Posts Tagged ‘referendum’

Boris Johnson rejects Scottish government request for second independence referendum

British Prime Minister Boris Johnson rejected Scottish First Minister Nicola Sturgeon’s demand for a second independence referendum in a brief official letter published today.

“The Scottish people voted decisively to keep our United Kingdom together, a result which both the Scottish and UK Governments committed to respect,” the prime minister tweeted, attaching the official document.

Johnson reminded Sturgeon that she had made a personal promise that the 2014 Scottish independence referendum would be a “once in a generation” vote.

The result of that referendum, in which more than 55 percent of Scots voted to remain a part of the U.K., means another vote would be pointless, Johnson argued.

Instead he suggested that it is in Scotland’s interest not to devote valuable time to discussions about whether the nation should become independent while there are urgent domestic issues to tackle.

“Another independence referendum would continue the political stagnation that Scotland has seen for the last decade, with Scottish schools, hospitals and jobs again left behind because of a campaign to separate the UK,” the PM wrote.

Sturgeon has argued that Britain’s decision to leave the EU justifies holding another referendum on Scottish independence, given a majority of Scots voted against Brexit in 2016.

Scotland’s independence road got longer

GLASGOW — Scotland’s nationalists are coming to terms with a longer trudge toward their dream of independence than they had hoped.

The decisive victory of Boris Johnson’s Conservatives in the U.K. general election has dashed any hopes of an independence referendum this year. Scotland’s nationalist government needs formal permission to hold such a vote from Westminster, which will not be forthcoming, despite the prime minister’s promise to “carefully consider” a request.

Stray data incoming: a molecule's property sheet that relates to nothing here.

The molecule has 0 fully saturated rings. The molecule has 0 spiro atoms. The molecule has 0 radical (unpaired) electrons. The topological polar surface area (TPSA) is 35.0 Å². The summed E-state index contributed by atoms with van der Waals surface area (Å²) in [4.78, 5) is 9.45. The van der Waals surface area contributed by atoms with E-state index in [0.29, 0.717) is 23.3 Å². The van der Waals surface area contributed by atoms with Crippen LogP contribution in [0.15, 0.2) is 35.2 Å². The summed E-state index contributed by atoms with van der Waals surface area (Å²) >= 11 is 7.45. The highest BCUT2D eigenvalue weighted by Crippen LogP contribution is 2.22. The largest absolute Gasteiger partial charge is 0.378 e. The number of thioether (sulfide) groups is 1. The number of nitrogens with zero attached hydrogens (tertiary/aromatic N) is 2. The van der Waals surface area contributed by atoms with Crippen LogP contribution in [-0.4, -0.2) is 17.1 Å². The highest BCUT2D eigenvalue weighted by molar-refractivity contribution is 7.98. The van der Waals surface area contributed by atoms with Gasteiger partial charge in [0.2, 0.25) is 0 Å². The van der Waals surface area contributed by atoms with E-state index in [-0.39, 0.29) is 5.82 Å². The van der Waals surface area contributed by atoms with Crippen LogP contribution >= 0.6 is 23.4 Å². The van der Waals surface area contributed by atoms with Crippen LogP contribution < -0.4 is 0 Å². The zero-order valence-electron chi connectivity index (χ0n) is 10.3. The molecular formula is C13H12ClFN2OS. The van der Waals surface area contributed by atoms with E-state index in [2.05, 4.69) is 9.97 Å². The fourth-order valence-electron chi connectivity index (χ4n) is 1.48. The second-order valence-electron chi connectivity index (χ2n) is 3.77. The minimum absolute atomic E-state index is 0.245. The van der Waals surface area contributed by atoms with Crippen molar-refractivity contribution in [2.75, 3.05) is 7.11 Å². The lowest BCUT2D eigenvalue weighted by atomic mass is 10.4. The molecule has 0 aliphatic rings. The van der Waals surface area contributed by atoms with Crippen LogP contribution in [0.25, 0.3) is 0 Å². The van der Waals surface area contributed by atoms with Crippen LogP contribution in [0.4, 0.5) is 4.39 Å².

But Nicola Sturgeon, the Scottish first minister, and her troops are steeling themselves for the long game. They are banking on the argument that with Brexit now on track for January 31, Remain-voting Scotland will be wrenched from the EU against its will.

Her Scottish National Party argues that Indyref 2, as it has become known, is warranted because of Scotland’s changed status since the previous “once in a generation” referendum vote in 2014, in which the independence camp lost. If the U.K.’s divorce turns sour, then that argument will likely become more potent.

Right to choose

Scotland’s leader lost no time after the election result in setting out her stall for Indyref 2. Even before Johnson had made it back to the House of Commons despatch box, her government published Scotland’s Right to Choose — a document laying out the case for breaking away.

“We have a situation where the vast majority of people in Scotland do not want Brexit” — Nicola Sturgeon, Scottish first minister

Its reasoning is that Scotland must now, regrettably, reconsider its place in the U.K. due to the untold damage it argues Brexit will cause and the subjugation of the nation’s interests by a dominant England. 

This is a shift from the optimism and promise that characterized the 2014 Yes campaign, but which was undermined by a failure of Sturgeon’s Scottish National Party (SNP) to adequately address key economic questions. 

But if the sell is different, the mechanism is the same — a legal referendum, which must be sanctioned by Johnson’s government. Sturgeon is unwavering in her belief that independence can only be achieved by such a route, and will not consider holding a rogue vote as Catalan separatists did in Spain in 2017. While such a vote might deliver the result Sturgeon wants, London may find it easy to dismiss the vote, as Madrid did with Catalonia.